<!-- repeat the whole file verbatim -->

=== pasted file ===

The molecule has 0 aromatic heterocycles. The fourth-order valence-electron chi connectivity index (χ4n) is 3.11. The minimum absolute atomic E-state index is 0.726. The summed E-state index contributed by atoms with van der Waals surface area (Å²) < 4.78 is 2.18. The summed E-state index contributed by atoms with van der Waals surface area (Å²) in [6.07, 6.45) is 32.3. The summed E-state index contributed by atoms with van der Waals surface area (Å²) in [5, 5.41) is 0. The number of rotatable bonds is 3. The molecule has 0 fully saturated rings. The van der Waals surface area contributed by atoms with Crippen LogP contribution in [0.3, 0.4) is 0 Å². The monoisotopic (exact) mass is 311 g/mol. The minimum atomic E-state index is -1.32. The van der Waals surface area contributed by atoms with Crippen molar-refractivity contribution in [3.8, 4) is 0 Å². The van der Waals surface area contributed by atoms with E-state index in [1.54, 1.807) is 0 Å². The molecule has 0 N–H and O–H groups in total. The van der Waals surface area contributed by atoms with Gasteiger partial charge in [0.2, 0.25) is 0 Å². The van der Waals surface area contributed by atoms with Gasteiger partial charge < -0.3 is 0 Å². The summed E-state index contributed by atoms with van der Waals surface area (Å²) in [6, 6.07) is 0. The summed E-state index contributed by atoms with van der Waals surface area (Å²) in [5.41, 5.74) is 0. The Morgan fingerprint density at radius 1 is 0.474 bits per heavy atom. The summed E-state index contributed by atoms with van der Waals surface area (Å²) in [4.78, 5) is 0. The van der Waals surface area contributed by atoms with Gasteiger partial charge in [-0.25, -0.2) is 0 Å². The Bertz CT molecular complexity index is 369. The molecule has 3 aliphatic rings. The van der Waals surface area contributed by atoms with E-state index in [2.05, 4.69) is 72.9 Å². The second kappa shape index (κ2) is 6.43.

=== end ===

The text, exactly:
The molecule has 0 aromatic heterocycles. The fourth-order valence-electron chi connectivity index (χ4n) is 3.11. The minimum absolute atomic E-state index is 0.726. The summed E-state index contributed by atoms with van der Waals surface area (Å²) < 4.78 is 2.18. The summed E-state index contributed by atoms with van der Waals surface area (Å²) in [6.07, 6.45) is 32.3. The summed E-state index contributed by atoms with van der Waals surface area (Å²) in [5, 5.41) is 0. The number of rotatable bonds is 3. The molecule has 0 fully saturated rings. The van der Waals surface area contributed by atoms with Crippen LogP contribution in [0.3, 0.4) is 0 Å². The monoisotopic (exact) mass is 311 g/mol. The minimum atomic E-state index is -1.32. The van der Waals surface area contributed by atoms with Crippen molar-refractivity contribution in [3.8, 4) is 0 Å². The van der Waals surface area contributed by atoms with E-state index in [1.54, 1.807) is 0 Å². The molecule has 0 N–H and O–H groups in total. The van der Waals surface area contributed by atoms with Gasteiger partial charge in [0.2, 0.25) is 0 Å². The van der Waals surface area contributed by atoms with Gasteiger partial charge < -0.3 is 0 Å². The summed E-state index contributed by atoms with van der Waals surface area (Å²) in [6, 6.07) is 0. The summed E-state index contributed by atoms with van der Waals surface area (Å²) in [5.41, 5.74) is 0. The Morgan fingerprint density at radius 1 is 0.474 bits per heavy atom. The summed E-state index contributed by atoms with van der Waals surface area (Å²) in [4.78, 5) is 0. The van der Waals surface area contributed by atoms with Gasteiger partial charge in [-0.25, -0.2) is 0 Å². The Bertz CT molecular complexity index is 369. The molecule has 3 aliphatic rings. The van der Waals surface area contributed by atoms with E-state index in [2.05, 4.69) is 72.9 Å². The second kappa shape index (κ2) is 6.43.